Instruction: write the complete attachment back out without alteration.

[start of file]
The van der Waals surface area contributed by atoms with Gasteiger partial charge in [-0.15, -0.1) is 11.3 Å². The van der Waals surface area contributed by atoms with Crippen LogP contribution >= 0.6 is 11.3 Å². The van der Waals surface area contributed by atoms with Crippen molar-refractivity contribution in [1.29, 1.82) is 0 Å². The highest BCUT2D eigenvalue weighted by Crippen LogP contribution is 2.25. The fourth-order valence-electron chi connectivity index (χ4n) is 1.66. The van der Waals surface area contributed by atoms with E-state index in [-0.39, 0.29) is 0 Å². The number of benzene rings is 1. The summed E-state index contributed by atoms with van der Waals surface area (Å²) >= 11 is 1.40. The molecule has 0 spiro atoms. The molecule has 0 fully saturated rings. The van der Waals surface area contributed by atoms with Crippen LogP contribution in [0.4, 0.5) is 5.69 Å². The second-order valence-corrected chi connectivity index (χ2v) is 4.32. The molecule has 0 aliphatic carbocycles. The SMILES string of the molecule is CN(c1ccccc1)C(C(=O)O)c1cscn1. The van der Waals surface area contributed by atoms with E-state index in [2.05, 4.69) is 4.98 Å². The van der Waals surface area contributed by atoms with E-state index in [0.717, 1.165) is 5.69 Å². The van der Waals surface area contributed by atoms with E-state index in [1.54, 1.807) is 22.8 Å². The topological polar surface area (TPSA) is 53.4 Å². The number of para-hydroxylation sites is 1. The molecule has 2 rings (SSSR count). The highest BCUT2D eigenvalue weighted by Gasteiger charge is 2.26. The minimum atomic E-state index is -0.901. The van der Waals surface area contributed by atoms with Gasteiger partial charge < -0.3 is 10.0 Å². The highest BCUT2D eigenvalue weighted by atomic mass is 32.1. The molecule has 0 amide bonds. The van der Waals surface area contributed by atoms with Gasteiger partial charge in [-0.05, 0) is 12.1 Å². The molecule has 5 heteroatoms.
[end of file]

The van der Waals surface area contributed by atoms with Gasteiger partial charge in [-0.15, -0.1) is 11.3 Å². The van der Waals surface area contributed by atoms with Crippen LogP contribution >= 0.6 is 11.3 Å². The van der Waals surface area contributed by atoms with Crippen molar-refractivity contribution in [1.29, 1.82) is 0 Å². The highest BCUT2D eigenvalue weighted by Crippen LogP contribution is 2.25. The fourth-order valence-electron chi connectivity index (χ4n) is 1.66. The van der Waals surface area contributed by atoms with E-state index in [-0.39, 0.29) is 0 Å². The number of benzene rings is 1. The summed E-state index contributed by atoms with van der Waals surface area (Å²) >= 11 is 1.40. The molecule has 0 spiro atoms. The molecule has 0 fully saturated rings. The van der Waals surface area contributed by atoms with Crippen LogP contribution in [0.4, 0.5) is 5.69 Å². The second-order valence-corrected chi connectivity index (χ2v) is 4.32. The molecule has 0 aliphatic carbocycles. The SMILES string of the molecule is CN(c1ccccc1)C(C(=O)O)c1cscn1. The van der Waals surface area contributed by atoms with E-state index in [2.05, 4.69) is 4.98 Å². The van der Waals surface area contributed by atoms with E-state index in [0.717, 1.165) is 5.69 Å². The van der Waals surface area contributed by atoms with E-state index in [1.54, 1.807) is 22.8 Å². The topological polar surface area (TPSA) is 53.4 Å². The number of para-hydroxylation sites is 1. The molecule has 2 rings (SSSR count). The highest BCUT2D eigenvalue weighted by Gasteiger charge is 2.26. The minimum atomic E-state index is -0.901. The van der Waals surface area contributed by atoms with Gasteiger partial charge < -0.3 is 10.0 Å². The highest BCUT2D eigenvalue weighted by atomic mass is 32.1. The molecule has 0 amide bonds. The van der Waals surface area contributed by atoms with Gasteiger partial charge in [-0.05, 0) is 12.1 Å². The molecule has 5 heteroatoms.